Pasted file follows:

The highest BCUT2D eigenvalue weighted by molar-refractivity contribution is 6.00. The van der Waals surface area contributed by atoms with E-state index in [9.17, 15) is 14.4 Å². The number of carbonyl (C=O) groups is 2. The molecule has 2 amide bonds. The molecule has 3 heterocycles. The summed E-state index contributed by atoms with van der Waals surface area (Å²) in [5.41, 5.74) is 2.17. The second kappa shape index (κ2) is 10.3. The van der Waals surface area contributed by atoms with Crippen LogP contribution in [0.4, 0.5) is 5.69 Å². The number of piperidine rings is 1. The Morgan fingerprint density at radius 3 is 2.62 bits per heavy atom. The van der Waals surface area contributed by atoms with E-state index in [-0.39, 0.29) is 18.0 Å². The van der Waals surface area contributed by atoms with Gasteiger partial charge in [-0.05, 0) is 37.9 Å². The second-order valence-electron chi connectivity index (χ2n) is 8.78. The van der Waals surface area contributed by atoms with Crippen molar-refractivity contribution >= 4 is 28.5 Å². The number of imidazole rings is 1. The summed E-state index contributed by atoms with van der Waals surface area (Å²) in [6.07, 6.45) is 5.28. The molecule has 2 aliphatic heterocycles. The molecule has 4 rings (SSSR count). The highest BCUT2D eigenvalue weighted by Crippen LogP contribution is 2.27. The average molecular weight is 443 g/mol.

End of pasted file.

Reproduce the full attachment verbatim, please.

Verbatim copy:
The highest BCUT2D eigenvalue weighted by molar-refractivity contribution is 6.00. The van der Waals surface area contributed by atoms with E-state index in [9.17, 15) is 14.4 Å². The number of carbonyl (C=O) groups is 2. The molecule has 2 amide bonds. The molecule has 3 heterocycles. The summed E-state index contributed by atoms with van der Waals surface area (Å²) in [5.41, 5.74) is 2.17. The second kappa shape index (κ2) is 10.3. The van der Waals surface area contributed by atoms with Crippen LogP contribution in [0.4, 0.5) is 5.69 Å². The number of piperidine rings is 1. The Morgan fingerprint density at radius 3 is 2.62 bits per heavy atom. The van der Waals surface area contributed by atoms with E-state index in [-0.39, 0.29) is 18.0 Å². The van der Waals surface area contributed by atoms with Gasteiger partial charge in [-0.05, 0) is 37.9 Å². The second-order valence-electron chi connectivity index (χ2n) is 8.78. The van der Waals surface area contributed by atoms with Crippen molar-refractivity contribution >= 4 is 28.5 Å². The number of imidazole rings is 1. The summed E-state index contributed by atoms with van der Waals surface area (Å²) in [6.07, 6.45) is 5.28. The molecule has 2 aliphatic heterocycles. The molecule has 4 rings (SSSR count). The highest BCUT2D eigenvalue weighted by Crippen LogP contribution is 2.27. The average molecular weight is 443 g/mol.